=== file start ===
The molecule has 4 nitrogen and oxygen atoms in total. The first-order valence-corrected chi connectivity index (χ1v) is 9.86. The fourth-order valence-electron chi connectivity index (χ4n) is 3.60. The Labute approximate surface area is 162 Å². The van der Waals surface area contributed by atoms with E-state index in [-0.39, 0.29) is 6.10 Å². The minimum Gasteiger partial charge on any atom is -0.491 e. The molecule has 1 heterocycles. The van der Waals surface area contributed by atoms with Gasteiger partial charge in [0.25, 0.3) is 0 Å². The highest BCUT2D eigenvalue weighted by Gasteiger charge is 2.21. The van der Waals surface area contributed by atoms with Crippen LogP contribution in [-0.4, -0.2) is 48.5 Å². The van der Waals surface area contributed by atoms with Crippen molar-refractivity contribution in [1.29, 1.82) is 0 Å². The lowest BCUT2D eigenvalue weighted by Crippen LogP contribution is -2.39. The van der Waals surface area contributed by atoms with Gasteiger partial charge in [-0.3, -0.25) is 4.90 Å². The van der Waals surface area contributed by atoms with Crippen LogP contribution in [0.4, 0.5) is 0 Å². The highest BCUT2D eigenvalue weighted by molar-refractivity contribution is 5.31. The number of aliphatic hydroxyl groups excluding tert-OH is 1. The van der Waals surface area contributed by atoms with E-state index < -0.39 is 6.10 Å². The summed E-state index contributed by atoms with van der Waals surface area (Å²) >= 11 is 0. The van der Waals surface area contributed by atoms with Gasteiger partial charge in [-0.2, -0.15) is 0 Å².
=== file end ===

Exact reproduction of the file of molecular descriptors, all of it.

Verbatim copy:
The molecule has 4 nitrogen and oxygen atoms in total. The first-order valence-corrected chi connectivity index (χ1v) is 9.86. The fourth-order valence-electron chi connectivity index (χ4n) is 3.60. The Labute approximate surface area is 162 Å². The van der Waals surface area contributed by atoms with E-state index in [-0.39, 0.29) is 6.10 Å². The minimum Gasteiger partial charge on any atom is -0.491 e. The molecule has 1 heterocycles. The van der Waals surface area contributed by atoms with Gasteiger partial charge in [0.25, 0.3) is 0 Å². The highest BCUT2D eigenvalue weighted by Gasteiger charge is 2.21. The van der Waals surface area contributed by atoms with Crippen LogP contribution in [-0.4, -0.2) is 48.5 Å². The van der Waals surface area contributed by atoms with Crippen molar-refractivity contribution in [1.29, 1.82) is 0 Å². The lowest BCUT2D eigenvalue weighted by Crippen LogP contribution is -2.39. The van der Waals surface area contributed by atoms with Gasteiger partial charge in [-0.3, -0.25) is 4.90 Å². The van der Waals surface area contributed by atoms with Crippen LogP contribution in [0.4, 0.5) is 0 Å². The highest BCUT2D eigenvalue weighted by molar-refractivity contribution is 5.31. The number of aliphatic hydroxyl groups excluding tert-OH is 1. The van der Waals surface area contributed by atoms with E-state index < -0.39 is 6.10 Å². The summed E-state index contributed by atoms with van der Waals surface area (Å²) >= 11 is 0. The van der Waals surface area contributed by atoms with Gasteiger partial charge in [-0.2, -0.15) is 0 Å².